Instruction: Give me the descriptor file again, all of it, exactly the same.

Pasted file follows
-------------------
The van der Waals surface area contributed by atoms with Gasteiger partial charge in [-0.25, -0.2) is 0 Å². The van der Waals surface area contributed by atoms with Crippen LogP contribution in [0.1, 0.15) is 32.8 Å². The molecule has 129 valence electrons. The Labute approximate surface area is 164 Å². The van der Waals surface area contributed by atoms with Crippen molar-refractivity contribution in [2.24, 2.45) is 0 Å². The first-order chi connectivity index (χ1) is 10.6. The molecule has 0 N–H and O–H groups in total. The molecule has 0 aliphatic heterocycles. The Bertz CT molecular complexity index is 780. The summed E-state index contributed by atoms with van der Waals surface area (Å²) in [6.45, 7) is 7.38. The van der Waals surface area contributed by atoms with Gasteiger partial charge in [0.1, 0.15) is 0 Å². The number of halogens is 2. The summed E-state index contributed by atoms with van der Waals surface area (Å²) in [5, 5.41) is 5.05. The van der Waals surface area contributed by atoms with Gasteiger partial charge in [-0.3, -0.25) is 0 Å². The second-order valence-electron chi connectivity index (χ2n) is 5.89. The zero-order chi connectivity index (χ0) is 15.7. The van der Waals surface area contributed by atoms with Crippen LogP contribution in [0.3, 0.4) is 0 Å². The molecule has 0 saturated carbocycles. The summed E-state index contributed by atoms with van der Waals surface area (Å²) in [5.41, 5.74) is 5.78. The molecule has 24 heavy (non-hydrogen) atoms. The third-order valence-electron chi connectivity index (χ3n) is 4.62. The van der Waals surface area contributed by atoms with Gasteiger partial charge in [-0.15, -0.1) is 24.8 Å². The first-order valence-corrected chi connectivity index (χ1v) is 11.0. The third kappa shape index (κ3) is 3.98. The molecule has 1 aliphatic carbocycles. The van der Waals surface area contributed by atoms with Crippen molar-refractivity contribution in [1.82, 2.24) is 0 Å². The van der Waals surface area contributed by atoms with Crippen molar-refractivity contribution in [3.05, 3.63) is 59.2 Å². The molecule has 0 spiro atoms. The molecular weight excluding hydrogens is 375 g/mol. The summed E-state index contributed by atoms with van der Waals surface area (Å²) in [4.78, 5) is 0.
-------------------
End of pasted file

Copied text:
The van der Waals surface area contributed by atoms with Gasteiger partial charge in [-0.25, -0.2) is 0 Å². The van der Waals surface area contributed by atoms with Crippen LogP contribution in [0.1, 0.15) is 32.8 Å². The molecule has 129 valence electrons. The Labute approximate surface area is 164 Å². The van der Waals surface area contributed by atoms with Crippen molar-refractivity contribution in [2.24, 2.45) is 0 Å². The first-order chi connectivity index (χ1) is 10.6. The molecule has 0 N–H and O–H groups in total. The molecule has 0 aliphatic heterocycles. The Bertz CT molecular complexity index is 780. The summed E-state index contributed by atoms with van der Waals surface area (Å²) in [6.45, 7) is 7.38. The van der Waals surface area contributed by atoms with Gasteiger partial charge in [0.1, 0.15) is 0 Å². The number of halogens is 2. The summed E-state index contributed by atoms with van der Waals surface area (Å²) in [5, 5.41) is 5.05. The van der Waals surface area contributed by atoms with Gasteiger partial charge in [-0.3, -0.25) is 0 Å². The second-order valence-electron chi connectivity index (χ2n) is 5.89. The zero-order chi connectivity index (χ0) is 15.7. The van der Waals surface area contributed by atoms with Crippen LogP contribution in [0.3, 0.4) is 0 Å². The molecule has 0 saturated carbocycles. The summed E-state index contributed by atoms with van der Waals surface area (Å²) in [5.41, 5.74) is 5.78. The molecule has 24 heavy (non-hydrogen) atoms. The third-order valence-electron chi connectivity index (χ3n) is 4.62. The van der Waals surface area contributed by atoms with Gasteiger partial charge in [-0.15, -0.1) is 24.8 Å². The first-order valence-corrected chi connectivity index (χ1v) is 11.0. The third kappa shape index (κ3) is 3.98. The molecule has 1 aliphatic carbocycles. The van der Waals surface area contributed by atoms with Crippen molar-refractivity contribution in [1.82, 2.24) is 0 Å². The van der Waals surface area contributed by atoms with Crippen molar-refractivity contribution in [3.05, 3.63) is 59.2 Å². The molecule has 0 spiro atoms. The molecular weight excluding hydrogens is 375 g/mol. The summed E-state index contributed by atoms with van der Waals surface area (Å²) in [4.78, 5) is 0.